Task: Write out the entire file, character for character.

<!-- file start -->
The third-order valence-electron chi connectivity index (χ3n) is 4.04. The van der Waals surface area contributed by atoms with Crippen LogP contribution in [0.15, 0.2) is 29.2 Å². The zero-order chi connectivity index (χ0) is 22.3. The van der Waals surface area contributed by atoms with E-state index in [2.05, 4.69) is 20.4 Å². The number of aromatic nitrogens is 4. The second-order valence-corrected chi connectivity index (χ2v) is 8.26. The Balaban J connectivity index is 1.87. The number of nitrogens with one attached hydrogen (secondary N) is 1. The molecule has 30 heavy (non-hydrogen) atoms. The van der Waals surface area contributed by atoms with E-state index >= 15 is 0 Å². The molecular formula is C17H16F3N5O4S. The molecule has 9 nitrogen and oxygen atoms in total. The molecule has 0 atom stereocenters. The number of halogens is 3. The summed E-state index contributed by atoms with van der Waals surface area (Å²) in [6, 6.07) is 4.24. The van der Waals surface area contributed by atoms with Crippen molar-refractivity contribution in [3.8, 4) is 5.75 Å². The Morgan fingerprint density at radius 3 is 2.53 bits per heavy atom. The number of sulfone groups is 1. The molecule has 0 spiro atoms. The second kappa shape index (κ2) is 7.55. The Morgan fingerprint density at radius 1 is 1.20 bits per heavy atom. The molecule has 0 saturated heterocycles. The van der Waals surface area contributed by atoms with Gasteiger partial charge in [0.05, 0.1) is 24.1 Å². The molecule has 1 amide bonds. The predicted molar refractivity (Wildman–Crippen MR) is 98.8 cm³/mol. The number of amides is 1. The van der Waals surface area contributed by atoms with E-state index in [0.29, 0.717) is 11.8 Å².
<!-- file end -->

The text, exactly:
The third-order valence-electron chi connectivity index (χ3n) is 4.04. The van der Waals surface area contributed by atoms with Crippen LogP contribution in [0.15, 0.2) is 29.2 Å². The zero-order chi connectivity index (χ0) is 22.3. The van der Waals surface area contributed by atoms with E-state index in [2.05, 4.69) is 20.4 Å². The number of aromatic nitrogens is 4. The second-order valence-corrected chi connectivity index (χ2v) is 8.26. The Balaban J connectivity index is 1.87. The number of nitrogens with one attached hydrogen (secondary N) is 1. The molecule has 30 heavy (non-hydrogen) atoms. The van der Waals surface area contributed by atoms with E-state index >= 15 is 0 Å². The molecular formula is C17H16F3N5O4S. The molecule has 9 nitrogen and oxygen atoms in total. The molecule has 0 atom stereocenters. The number of halogens is 3. The summed E-state index contributed by atoms with van der Waals surface area (Å²) in [6, 6.07) is 4.24. The van der Waals surface area contributed by atoms with Crippen molar-refractivity contribution in [3.8, 4) is 5.75 Å². The Morgan fingerprint density at radius 3 is 2.53 bits per heavy atom. The number of sulfone groups is 1. The molecule has 0 spiro atoms. The second kappa shape index (κ2) is 7.55. The Morgan fingerprint density at radius 1 is 1.20 bits per heavy atom. The molecule has 0 saturated heterocycles. The van der Waals surface area contributed by atoms with Gasteiger partial charge in [0.05, 0.1) is 24.1 Å². The molecule has 1 amide bonds. The predicted molar refractivity (Wildman–Crippen MR) is 98.8 cm³/mol. The number of amides is 1. The van der Waals surface area contributed by atoms with E-state index in [0.29, 0.717) is 11.8 Å².